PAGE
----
To this the consul replied that the Ligures had not been allotted to him as his province, that he had not waged war with the Ligures, that he was not asking for a triumph over them;
he felt sure that in a short time Quintus Minucius, having conquered them, would ask and receive a well-earned triumph;
he was asking for a triumph over the Gallic Boii, whom he had defeated in battle, whom he had stripped of their camp, whose entire population he had, two days after the battle, received in surrender, from whom he had taken hostages as a guarantee of future peace.
But this, as a matter of fact, was of far greater importance —that he had [p. 271]
slain a greater number of thousands of Gauls in battle1
than any commander before him had ever fought with, at least so far as the Boii were concerned.2
More than half of their fifty thousand men were killed,3
many thousands captured; old men and boys only were now left to the Boii.
Could anyone then wonder why a victorious army, since it left no enemy in the province, should come to Rome to celebrate the triumph of the consul?
If the senate wished to use the assistance of these soldiers in another province also, in which way, pray, would it believe them to be more ready to meet another danger and new toil, if without any objection the reward had been paid them for their previous danger and toil, or if they sent them away with hope in place of reality, when they had once been deceived as to their original expectation?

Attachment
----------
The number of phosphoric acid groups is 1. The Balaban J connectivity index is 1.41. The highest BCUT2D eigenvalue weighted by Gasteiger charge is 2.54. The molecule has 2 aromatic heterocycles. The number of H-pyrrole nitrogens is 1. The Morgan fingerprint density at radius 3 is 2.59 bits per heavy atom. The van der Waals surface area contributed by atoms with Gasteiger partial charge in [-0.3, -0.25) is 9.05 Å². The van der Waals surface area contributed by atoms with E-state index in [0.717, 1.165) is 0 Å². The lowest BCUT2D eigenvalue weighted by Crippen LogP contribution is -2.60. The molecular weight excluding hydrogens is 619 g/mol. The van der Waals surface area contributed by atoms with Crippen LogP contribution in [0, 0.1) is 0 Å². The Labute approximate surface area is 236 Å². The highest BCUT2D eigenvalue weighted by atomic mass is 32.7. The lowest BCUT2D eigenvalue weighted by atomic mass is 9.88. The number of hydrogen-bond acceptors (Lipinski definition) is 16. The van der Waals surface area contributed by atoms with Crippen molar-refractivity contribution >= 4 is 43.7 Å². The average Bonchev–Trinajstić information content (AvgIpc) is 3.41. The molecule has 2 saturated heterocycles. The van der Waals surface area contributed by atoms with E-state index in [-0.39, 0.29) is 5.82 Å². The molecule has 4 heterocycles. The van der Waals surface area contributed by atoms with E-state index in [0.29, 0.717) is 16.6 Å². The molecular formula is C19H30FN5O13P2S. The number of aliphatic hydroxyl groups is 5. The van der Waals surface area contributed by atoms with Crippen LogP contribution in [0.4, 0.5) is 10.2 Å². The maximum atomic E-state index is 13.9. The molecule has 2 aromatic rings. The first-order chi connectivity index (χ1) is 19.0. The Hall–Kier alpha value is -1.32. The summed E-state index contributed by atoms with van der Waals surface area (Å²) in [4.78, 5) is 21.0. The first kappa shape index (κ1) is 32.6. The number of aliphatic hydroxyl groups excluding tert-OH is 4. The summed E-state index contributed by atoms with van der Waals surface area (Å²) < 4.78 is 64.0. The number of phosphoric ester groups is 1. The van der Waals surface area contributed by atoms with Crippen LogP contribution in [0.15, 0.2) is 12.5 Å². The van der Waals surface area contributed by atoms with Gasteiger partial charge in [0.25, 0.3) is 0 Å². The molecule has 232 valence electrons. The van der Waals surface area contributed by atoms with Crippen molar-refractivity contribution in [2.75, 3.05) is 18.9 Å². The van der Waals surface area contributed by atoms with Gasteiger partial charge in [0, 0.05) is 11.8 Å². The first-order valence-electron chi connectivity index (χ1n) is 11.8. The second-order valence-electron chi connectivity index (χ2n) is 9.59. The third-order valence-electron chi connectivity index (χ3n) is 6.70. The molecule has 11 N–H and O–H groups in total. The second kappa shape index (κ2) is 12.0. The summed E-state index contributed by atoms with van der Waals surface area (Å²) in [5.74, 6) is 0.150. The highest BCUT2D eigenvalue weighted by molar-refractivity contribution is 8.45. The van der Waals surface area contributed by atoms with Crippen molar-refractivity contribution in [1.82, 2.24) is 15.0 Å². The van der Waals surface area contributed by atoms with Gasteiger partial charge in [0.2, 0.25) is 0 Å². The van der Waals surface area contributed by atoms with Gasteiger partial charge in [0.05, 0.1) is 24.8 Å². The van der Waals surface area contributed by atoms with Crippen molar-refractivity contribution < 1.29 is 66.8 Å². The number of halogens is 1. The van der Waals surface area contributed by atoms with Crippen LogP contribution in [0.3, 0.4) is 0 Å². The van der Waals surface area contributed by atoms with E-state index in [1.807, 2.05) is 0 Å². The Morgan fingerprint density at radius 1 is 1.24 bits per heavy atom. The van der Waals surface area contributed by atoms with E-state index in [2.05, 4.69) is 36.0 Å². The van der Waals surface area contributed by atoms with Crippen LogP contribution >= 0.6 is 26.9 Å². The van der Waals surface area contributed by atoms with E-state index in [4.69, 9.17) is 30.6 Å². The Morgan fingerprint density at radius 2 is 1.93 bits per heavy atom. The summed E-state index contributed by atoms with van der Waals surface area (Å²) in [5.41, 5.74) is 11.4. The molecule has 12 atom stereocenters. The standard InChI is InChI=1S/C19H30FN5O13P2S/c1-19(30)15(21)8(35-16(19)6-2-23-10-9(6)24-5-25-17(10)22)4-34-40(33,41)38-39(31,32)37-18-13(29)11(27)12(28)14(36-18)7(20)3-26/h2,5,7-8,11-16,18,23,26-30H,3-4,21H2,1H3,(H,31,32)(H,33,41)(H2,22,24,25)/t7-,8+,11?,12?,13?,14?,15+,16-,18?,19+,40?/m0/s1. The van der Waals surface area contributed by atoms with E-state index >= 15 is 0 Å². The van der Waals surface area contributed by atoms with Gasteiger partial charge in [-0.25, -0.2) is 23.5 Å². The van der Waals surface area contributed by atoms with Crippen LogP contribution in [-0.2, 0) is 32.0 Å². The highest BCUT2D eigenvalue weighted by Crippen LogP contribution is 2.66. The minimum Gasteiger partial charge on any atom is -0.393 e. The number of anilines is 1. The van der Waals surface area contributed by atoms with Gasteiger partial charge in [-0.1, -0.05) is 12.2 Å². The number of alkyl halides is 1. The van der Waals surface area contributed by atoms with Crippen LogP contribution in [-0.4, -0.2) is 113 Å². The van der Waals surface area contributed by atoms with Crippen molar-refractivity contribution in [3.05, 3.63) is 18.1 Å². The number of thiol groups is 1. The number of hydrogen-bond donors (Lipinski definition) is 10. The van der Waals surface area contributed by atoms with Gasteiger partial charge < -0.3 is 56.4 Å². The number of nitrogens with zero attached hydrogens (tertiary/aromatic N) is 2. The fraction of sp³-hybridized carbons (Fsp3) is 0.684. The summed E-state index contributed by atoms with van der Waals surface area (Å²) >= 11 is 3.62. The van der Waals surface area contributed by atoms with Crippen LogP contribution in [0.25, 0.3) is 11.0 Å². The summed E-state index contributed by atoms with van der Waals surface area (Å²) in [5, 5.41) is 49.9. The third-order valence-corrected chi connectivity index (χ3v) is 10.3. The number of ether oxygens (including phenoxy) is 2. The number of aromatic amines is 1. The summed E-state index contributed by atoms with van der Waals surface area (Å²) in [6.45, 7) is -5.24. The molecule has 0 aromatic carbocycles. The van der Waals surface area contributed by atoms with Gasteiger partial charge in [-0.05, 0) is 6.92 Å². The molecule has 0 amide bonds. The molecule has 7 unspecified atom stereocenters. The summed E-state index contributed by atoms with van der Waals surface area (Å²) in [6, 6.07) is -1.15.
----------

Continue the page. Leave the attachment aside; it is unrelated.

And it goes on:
So far as he personally was concerned, he had won sufficient glory for his whole life on that day when the senate had judged him the best man and sent him to receive the Idaean Mother.4
From that one inscription, even if no consulship or triumph were added, the imago5
of Publius Scipio Nasica would have enough of honour and regard.
The entire senate of its own accord not only agreed to vote the triumph but by its influence compelled the tribune to withdraw his veto. Publius Cornelius while consul triumphed over the Boii.
In that triumph he transported in Gallic carts arms and standards and spoils of every description and Gallic vases of bronze, and [p. 273]
along with prisoners of high rank a herd of captured6
horses. He carried also golden necklaces to the number of one thousand four hundred and seventy-one, and besides he had two hundred and forty-seven pounds of gold, of
silver, unwrought and wrought in Gallic vases, not unskilfully, in their manner, two thousand three hundred and forty pounds, of coins stamped with the two-horse chariot, two hundred and thirty-four thousand.7
To the soldiers who followed his car he gave one hundred and twenty-five asses
to each infantryman, twice that sum to each centurion and thrice to each cavalryman.
The next day he called an assembly, and when he had spoken of his achievements and of the injury done by
the tribune who tried to entangle him in another's war, in order to cheat him of the fruits of his victory, he absolved his soldiers of their oaths and discharged them.